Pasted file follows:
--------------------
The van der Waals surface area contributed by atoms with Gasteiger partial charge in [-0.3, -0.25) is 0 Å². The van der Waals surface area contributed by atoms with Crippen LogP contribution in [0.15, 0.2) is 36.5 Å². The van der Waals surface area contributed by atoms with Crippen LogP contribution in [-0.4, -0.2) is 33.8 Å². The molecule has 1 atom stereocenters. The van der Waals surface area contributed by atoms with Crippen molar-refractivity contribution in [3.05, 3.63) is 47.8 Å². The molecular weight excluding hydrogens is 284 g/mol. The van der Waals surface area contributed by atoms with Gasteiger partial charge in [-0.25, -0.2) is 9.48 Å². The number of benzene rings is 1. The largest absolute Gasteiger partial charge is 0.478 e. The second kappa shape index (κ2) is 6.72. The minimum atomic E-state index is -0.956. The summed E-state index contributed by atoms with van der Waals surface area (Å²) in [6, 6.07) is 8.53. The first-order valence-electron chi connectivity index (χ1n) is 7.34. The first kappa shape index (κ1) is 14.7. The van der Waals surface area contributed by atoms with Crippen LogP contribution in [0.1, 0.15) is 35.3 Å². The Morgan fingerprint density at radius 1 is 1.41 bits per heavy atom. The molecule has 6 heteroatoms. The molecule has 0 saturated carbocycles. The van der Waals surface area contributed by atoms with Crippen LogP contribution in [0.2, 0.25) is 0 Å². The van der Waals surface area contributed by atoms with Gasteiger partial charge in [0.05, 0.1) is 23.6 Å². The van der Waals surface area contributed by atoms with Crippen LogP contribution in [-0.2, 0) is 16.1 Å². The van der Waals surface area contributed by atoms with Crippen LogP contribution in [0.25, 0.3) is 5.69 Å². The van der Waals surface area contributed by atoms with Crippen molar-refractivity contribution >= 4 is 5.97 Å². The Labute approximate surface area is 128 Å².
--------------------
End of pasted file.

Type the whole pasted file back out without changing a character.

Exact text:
The van der Waals surface area contributed by atoms with Gasteiger partial charge in [-0.3, -0.25) is 0 Å². The van der Waals surface area contributed by atoms with Crippen LogP contribution in [0.15, 0.2) is 36.5 Å². The van der Waals surface area contributed by atoms with Crippen LogP contribution in [-0.4, -0.2) is 33.8 Å². The molecule has 1 atom stereocenters. The van der Waals surface area contributed by atoms with Crippen molar-refractivity contribution in [3.05, 3.63) is 47.8 Å². The molecular weight excluding hydrogens is 284 g/mol. The van der Waals surface area contributed by atoms with Gasteiger partial charge in [-0.25, -0.2) is 9.48 Å². The number of benzene rings is 1. The largest absolute Gasteiger partial charge is 0.478 e. The second kappa shape index (κ2) is 6.72. The minimum atomic E-state index is -0.956. The summed E-state index contributed by atoms with van der Waals surface area (Å²) in [6, 6.07) is 8.53. The first-order valence-electron chi connectivity index (χ1n) is 7.34. The first kappa shape index (κ1) is 14.7. The van der Waals surface area contributed by atoms with Crippen LogP contribution in [0.1, 0.15) is 35.3 Å². The Morgan fingerprint density at radius 1 is 1.41 bits per heavy atom. The molecule has 6 heteroatoms. The molecule has 0 saturated carbocycles. The van der Waals surface area contributed by atoms with Crippen LogP contribution in [0.2, 0.25) is 0 Å². The van der Waals surface area contributed by atoms with Gasteiger partial charge in [0.05, 0.1) is 23.6 Å². The van der Waals surface area contributed by atoms with Crippen LogP contribution in [-0.2, 0) is 16.1 Å². The van der Waals surface area contributed by atoms with Crippen LogP contribution in [0.25, 0.3) is 5.69 Å². The van der Waals surface area contributed by atoms with Crippen molar-refractivity contribution >= 4 is 5.97 Å². The Labute approximate surface area is 128 Å².